Capitalism as Charity

There’s so much good about this article. First of course, is the water filter. I want one. And the generator. But second, the capitalism: let’s make these people rich, so we can sell stuff to them.

“We believe Coca-Cola’s business can only be as healthy as the community it is part of, so the well-being of the community is important to our long-term strategy,” says Derk Hendriksen, the general manager of the Ekocenter program. Notably, the company won’t directly profit from the program; each “downtown in a box” will operate as a standalone business run by a local entrepreneur, typically a woman, selected and trained by Coke. (That the soda giant enjoys an image boost in the process goes without saying.)

I can’t find it online, but there’s an anecdote about Milton Friedman debating Ayn Rand on altruism, where he said that if altruism is a deep and abiding concern of one man for the needs of his neighbor, then no one is more altruistic than an honest businessman, because his entire livelihood comes from finding ways to benefit his neighbor. If he can’t find a way to give his neighbor something that is more valuable to him than the cash in his pocket, the businessman has to close up shop.

And here you have a case in point.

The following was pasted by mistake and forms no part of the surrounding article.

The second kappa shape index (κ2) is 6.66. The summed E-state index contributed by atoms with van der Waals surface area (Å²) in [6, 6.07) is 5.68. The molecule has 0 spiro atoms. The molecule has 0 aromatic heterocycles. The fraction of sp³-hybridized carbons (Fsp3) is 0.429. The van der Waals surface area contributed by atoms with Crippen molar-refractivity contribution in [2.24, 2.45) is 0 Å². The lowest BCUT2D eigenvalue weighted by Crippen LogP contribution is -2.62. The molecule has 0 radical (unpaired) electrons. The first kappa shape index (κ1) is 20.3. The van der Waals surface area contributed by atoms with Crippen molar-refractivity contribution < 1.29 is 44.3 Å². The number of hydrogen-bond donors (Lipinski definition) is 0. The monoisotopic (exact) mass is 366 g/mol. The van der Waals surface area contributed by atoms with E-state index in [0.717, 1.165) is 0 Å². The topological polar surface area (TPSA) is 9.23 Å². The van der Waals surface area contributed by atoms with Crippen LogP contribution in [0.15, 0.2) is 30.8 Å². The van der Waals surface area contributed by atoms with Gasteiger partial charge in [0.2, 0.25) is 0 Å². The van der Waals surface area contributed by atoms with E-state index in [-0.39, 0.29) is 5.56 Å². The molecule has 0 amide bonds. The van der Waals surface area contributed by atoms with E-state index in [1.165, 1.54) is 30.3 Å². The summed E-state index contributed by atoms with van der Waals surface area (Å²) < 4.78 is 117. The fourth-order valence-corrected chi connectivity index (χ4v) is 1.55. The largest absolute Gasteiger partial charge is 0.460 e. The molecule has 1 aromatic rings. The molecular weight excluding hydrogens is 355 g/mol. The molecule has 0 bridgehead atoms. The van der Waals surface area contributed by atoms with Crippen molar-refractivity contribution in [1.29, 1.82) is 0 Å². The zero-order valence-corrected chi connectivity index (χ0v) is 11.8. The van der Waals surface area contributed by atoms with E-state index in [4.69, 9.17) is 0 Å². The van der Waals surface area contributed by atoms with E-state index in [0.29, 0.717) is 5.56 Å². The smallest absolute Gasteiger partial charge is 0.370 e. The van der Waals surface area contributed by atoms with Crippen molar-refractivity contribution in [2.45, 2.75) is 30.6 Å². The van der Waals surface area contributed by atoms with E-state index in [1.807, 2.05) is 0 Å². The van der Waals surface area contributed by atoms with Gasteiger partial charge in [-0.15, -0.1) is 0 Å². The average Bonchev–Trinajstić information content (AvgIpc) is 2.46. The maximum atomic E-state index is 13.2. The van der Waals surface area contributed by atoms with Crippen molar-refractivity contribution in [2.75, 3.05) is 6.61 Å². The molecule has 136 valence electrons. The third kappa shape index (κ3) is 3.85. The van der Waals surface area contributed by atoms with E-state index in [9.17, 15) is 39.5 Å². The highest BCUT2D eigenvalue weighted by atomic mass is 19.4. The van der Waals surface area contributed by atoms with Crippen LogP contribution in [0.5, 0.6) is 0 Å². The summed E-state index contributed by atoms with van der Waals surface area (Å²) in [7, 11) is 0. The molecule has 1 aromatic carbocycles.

I’m not sure what to do with the giant close-up picture of the inventor at the front. If I ever become famous and need to get my picture put up everywhere, I’m going to have to find a way around getting weird pictures taken of me.

Not that it’s ever happened

Here’s a fellow that says Christians are being persecuted by capitalism, though I’m afraid I miss the argument. It has something to do with the idea that being well off makes it hard to believe in sin, righteousness, and judgement. Or, the prospect of providing for your family makes it impossible to proclaim the gospel. As I said, I don’t quite follow.

I like the idea of soft persecution, and I think that’s certainly in existence. As the author of Hebrews says, “You have not resisted… to the point of shedding your blood.” But soft persecution in a wealthy industrialized society is not the same as being persecuted by the free market. Surely the free market, to such extent as there is one, is a protection from persecution. If a guy won’t hire you because you’re a christian, there’s likely to be another one around the corner who will. In a free market, a Christian might even start his own business, and run it according to his religious convictions.

You might even say that a country that won’t allow a fellow to run his business according to his religious convictions isn’t participating in a free market at all.

(Hat Tip: The Schooley Files. I almost forgot!)